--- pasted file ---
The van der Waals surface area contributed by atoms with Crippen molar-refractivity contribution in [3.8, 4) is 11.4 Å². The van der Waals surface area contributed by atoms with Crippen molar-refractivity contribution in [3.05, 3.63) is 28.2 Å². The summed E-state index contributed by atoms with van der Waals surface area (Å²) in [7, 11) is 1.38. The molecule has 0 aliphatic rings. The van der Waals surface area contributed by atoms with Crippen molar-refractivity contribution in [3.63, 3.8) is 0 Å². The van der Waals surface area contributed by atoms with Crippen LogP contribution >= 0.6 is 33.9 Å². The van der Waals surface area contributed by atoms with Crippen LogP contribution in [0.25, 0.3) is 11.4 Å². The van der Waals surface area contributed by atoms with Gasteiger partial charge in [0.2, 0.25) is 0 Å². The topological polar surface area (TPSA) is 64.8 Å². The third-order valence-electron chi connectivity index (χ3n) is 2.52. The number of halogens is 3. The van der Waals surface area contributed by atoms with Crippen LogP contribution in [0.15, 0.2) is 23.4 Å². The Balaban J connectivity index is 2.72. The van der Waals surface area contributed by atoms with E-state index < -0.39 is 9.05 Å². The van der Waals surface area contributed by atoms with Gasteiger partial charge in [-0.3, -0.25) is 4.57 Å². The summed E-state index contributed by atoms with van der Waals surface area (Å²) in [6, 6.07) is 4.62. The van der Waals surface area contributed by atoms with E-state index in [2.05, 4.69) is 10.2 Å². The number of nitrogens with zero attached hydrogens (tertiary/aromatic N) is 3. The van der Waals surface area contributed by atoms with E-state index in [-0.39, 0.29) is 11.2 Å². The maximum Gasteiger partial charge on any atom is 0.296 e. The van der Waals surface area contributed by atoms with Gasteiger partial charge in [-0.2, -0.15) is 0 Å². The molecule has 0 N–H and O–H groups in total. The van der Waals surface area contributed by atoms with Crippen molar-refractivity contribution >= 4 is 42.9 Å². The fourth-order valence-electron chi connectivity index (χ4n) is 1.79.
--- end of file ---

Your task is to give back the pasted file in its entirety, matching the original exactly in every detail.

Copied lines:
The van der Waals surface area contributed by atoms with Crippen molar-refractivity contribution in [3.8, 4) is 11.4 Å². The van der Waals surface area contributed by atoms with Crippen molar-refractivity contribution in [3.05, 3.63) is 28.2 Å². The summed E-state index contributed by atoms with van der Waals surface area (Å²) in [7, 11) is 1.38. The molecule has 0 aliphatic rings. The van der Waals surface area contributed by atoms with Crippen molar-refractivity contribution in [3.63, 3.8) is 0 Å². The van der Waals surface area contributed by atoms with Crippen LogP contribution >= 0.6 is 33.9 Å². The van der Waals surface area contributed by atoms with Crippen LogP contribution in [0.25, 0.3) is 11.4 Å². The van der Waals surface area contributed by atoms with Gasteiger partial charge in [0.2, 0.25) is 0 Å². The topological polar surface area (TPSA) is 64.8 Å². The third-order valence-electron chi connectivity index (χ3n) is 2.52. The number of halogens is 3. The van der Waals surface area contributed by atoms with Crippen LogP contribution in [0.15, 0.2) is 23.4 Å². The Balaban J connectivity index is 2.72. The van der Waals surface area contributed by atoms with E-state index < -0.39 is 9.05 Å². The van der Waals surface area contributed by atoms with Gasteiger partial charge in [-0.3, -0.25) is 4.57 Å². The summed E-state index contributed by atoms with van der Waals surface area (Å²) in [6, 6.07) is 4.62. The van der Waals surface area contributed by atoms with E-state index in [2.05, 4.69) is 10.2 Å². The number of nitrogens with zero attached hydrogens (tertiary/aromatic N) is 3. The van der Waals surface area contributed by atoms with E-state index in [-0.39, 0.29) is 11.2 Å². The maximum Gasteiger partial charge on any atom is 0.296 e. The van der Waals surface area contributed by atoms with Gasteiger partial charge in [-0.2, -0.15) is 0 Å². The molecule has 0 N–H and O–H groups in total. The van der Waals surface area contributed by atoms with Crippen molar-refractivity contribution >= 4 is 42.9 Å². The fourth-order valence-electron chi connectivity index (χ4n) is 1.79.